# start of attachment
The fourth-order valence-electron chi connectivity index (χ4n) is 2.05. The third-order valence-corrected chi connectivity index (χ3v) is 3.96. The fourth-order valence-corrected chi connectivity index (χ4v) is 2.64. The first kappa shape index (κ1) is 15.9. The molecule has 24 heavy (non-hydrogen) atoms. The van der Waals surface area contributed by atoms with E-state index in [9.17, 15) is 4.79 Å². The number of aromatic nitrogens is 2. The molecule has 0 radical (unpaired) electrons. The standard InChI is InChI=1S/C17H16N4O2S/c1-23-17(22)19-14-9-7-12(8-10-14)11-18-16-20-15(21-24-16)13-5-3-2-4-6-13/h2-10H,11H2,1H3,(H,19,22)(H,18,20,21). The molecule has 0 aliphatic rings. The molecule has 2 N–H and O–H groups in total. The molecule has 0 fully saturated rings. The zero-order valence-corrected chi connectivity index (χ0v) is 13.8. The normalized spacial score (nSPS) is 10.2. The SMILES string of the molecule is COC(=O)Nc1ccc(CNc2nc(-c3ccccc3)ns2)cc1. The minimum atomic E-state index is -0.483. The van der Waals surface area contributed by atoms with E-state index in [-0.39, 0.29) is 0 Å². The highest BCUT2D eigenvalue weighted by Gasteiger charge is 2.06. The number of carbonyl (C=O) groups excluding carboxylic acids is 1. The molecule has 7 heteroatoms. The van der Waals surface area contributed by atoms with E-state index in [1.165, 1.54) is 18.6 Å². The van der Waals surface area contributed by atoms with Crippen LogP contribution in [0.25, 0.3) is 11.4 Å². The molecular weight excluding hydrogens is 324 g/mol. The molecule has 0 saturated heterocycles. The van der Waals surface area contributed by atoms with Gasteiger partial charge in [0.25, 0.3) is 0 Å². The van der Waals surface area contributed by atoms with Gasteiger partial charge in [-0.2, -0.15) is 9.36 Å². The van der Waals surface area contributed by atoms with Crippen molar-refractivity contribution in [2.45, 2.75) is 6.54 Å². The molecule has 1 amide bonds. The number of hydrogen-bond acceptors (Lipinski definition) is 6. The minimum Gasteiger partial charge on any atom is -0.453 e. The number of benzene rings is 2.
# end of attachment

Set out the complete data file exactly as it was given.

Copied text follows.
The fourth-order valence-electron chi connectivity index (χ4n) is 2.05. The third-order valence-corrected chi connectivity index (χ3v) is 3.96. The fourth-order valence-corrected chi connectivity index (χ4v) is 2.64. The first kappa shape index (κ1) is 15.9. The molecule has 24 heavy (non-hydrogen) atoms. The van der Waals surface area contributed by atoms with E-state index in [9.17, 15) is 4.79 Å². The number of aromatic nitrogens is 2. The molecule has 0 radical (unpaired) electrons. The standard InChI is InChI=1S/C17H16N4O2S/c1-23-17(22)19-14-9-7-12(8-10-14)11-18-16-20-15(21-24-16)13-5-3-2-4-6-13/h2-10H,11H2,1H3,(H,19,22)(H,18,20,21). The molecule has 0 aliphatic rings. The molecule has 2 N–H and O–H groups in total. The molecule has 0 fully saturated rings. The zero-order valence-corrected chi connectivity index (χ0v) is 13.8. The normalized spacial score (nSPS) is 10.2. The SMILES string of the molecule is COC(=O)Nc1ccc(CNc2nc(-c3ccccc3)ns2)cc1. The minimum atomic E-state index is -0.483. The van der Waals surface area contributed by atoms with E-state index in [-0.39, 0.29) is 0 Å². The highest BCUT2D eigenvalue weighted by Gasteiger charge is 2.06. The number of carbonyl (C=O) groups excluding carboxylic acids is 1. The molecule has 7 heteroatoms. The van der Waals surface area contributed by atoms with E-state index in [1.165, 1.54) is 18.6 Å². The van der Waals surface area contributed by atoms with Crippen LogP contribution in [0.25, 0.3) is 11.4 Å². The molecular weight excluding hydrogens is 324 g/mol. The molecule has 0 saturated heterocycles. The van der Waals surface area contributed by atoms with Gasteiger partial charge in [0.25, 0.3) is 0 Å². The van der Waals surface area contributed by atoms with Gasteiger partial charge in [-0.2, -0.15) is 9.36 Å². The van der Waals surface area contributed by atoms with Crippen molar-refractivity contribution in [2.45, 2.75) is 6.54 Å². The molecule has 1 amide bonds. The number of hydrogen-bond acceptors (Lipinski definition) is 6. The minimum Gasteiger partial charge on any atom is -0.453 e. The number of benzene rings is 2.